The problem is the scrolling world. If you have a 3-d "world" in your game implemented in OpenGL, you're up against the limited (32-bit at best) coordinate precision of the GL. As your user migrates around the world and gets farther away from the origin, you start to lose bits of precision. At some point, you have to reset the coordinate system.
I see three fundamental ways to address this problem:
Stop the world and transform it. This is what X-Plane does now, and it's not very good. We bring multi-core processing into play, but what we're really bottlenecked by is the PCIe bus - many our meshes are on the GPU, and have to come back to the CPU for transformation.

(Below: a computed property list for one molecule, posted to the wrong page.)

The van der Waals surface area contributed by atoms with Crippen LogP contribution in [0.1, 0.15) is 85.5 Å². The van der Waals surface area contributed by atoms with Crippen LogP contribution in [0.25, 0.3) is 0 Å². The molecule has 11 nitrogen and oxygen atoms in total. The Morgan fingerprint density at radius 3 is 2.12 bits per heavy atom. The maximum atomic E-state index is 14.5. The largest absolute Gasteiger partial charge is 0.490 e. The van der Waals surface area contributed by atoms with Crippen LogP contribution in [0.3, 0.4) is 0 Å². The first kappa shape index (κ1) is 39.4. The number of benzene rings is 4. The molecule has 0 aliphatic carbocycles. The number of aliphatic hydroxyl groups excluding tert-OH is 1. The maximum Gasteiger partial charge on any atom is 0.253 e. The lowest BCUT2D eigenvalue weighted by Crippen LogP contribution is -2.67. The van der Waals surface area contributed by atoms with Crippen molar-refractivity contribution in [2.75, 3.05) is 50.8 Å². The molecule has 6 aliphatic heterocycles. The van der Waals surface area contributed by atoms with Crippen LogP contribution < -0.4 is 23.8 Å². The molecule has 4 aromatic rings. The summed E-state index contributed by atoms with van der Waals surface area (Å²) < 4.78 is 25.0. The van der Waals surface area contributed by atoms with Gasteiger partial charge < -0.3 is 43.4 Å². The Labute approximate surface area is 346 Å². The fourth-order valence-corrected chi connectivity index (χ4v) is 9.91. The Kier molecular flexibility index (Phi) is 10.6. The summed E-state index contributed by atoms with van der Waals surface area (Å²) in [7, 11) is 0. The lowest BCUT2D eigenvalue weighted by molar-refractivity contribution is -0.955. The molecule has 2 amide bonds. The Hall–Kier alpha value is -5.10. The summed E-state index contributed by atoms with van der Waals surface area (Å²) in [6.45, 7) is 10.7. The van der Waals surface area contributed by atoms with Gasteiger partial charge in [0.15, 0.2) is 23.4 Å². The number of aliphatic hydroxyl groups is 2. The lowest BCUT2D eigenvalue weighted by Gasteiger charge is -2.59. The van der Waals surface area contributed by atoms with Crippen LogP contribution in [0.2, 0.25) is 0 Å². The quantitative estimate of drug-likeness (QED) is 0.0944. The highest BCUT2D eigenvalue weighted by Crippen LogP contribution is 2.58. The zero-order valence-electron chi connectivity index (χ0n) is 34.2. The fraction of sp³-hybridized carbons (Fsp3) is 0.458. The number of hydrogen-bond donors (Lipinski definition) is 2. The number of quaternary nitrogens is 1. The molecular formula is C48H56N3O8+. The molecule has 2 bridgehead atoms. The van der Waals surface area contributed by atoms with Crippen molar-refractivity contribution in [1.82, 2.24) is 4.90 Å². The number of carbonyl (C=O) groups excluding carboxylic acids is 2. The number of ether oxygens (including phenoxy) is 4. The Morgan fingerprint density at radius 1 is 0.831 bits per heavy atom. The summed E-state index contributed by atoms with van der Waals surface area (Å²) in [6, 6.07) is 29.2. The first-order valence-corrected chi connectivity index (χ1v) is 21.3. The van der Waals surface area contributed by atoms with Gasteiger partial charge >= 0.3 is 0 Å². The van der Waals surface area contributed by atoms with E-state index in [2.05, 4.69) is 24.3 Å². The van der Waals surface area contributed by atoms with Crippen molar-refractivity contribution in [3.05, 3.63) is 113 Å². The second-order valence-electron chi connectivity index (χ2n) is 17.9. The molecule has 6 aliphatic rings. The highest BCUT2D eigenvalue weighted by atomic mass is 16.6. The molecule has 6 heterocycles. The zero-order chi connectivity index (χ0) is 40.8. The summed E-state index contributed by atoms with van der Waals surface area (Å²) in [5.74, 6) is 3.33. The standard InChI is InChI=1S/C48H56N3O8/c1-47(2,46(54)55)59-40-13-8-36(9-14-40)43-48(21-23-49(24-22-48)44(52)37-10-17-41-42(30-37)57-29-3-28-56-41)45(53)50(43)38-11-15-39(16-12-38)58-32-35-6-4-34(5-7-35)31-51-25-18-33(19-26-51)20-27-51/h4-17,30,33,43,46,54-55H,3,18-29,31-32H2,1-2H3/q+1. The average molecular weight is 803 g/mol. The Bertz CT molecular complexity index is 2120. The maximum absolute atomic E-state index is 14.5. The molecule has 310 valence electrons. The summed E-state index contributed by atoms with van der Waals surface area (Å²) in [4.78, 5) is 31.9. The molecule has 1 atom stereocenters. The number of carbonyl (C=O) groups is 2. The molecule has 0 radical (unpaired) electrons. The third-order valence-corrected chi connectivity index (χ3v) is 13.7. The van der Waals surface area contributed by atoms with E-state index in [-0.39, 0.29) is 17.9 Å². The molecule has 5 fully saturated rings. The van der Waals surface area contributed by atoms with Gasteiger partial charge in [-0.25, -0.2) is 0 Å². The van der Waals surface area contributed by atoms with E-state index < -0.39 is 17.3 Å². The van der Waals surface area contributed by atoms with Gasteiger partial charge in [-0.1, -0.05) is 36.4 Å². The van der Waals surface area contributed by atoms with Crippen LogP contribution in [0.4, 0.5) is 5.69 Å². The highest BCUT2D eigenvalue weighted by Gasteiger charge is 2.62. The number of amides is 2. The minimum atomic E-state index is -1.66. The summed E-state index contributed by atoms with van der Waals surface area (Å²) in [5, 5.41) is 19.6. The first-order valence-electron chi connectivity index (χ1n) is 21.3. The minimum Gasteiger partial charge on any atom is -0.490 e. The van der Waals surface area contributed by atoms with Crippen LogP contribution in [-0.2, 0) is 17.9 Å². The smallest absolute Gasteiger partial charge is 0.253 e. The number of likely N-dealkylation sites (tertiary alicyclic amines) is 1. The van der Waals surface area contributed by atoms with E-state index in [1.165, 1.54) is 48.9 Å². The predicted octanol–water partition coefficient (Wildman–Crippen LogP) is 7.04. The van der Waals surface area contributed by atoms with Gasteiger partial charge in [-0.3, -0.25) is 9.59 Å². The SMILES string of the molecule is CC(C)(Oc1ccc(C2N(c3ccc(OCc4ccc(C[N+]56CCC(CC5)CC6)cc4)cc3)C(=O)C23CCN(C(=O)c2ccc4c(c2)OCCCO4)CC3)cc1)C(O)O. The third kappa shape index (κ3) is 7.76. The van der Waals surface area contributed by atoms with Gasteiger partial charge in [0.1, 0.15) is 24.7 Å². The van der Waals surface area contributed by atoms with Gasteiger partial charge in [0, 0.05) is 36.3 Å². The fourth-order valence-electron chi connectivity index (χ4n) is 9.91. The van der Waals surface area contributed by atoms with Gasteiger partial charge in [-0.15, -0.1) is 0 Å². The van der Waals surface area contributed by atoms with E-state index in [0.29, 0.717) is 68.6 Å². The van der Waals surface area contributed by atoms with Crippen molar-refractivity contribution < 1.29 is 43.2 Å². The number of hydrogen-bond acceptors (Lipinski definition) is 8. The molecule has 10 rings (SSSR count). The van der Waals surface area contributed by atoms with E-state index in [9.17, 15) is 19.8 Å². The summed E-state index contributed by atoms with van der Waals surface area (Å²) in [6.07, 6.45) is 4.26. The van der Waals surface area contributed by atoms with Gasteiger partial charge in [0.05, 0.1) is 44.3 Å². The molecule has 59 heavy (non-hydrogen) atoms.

(Transform feedback? A cool idea, but in my experience GL implementations often respond quite badly to having to "page out" meshes that are modified on card.)
Double-buffer. Make a second copy of the world and transform it, then swap. This lets us change coordinate systems quickly (just the time of a swap) but requires enough RAM to have two copies of every scene-graph mesh in memory at the same time. We rejected this approach because we often don't have that kind of memory around.
Use local coordinate systems and transform to them. Under this approach, each small piece of the world is in its own local coordinate system, and only the relationship between these "local" coordinate systems and "the" global coordinate system is changed.
So that's my question: is there a way to connect two meshes under different coordinate transforms without cracking? Is there a limited set of matrix transforms that will, either in theory or practice produce acceptable results? Do game engines just hack around this by using clever authoring (e.g. overlap the tiles slightly and cheat on the Z buffer)?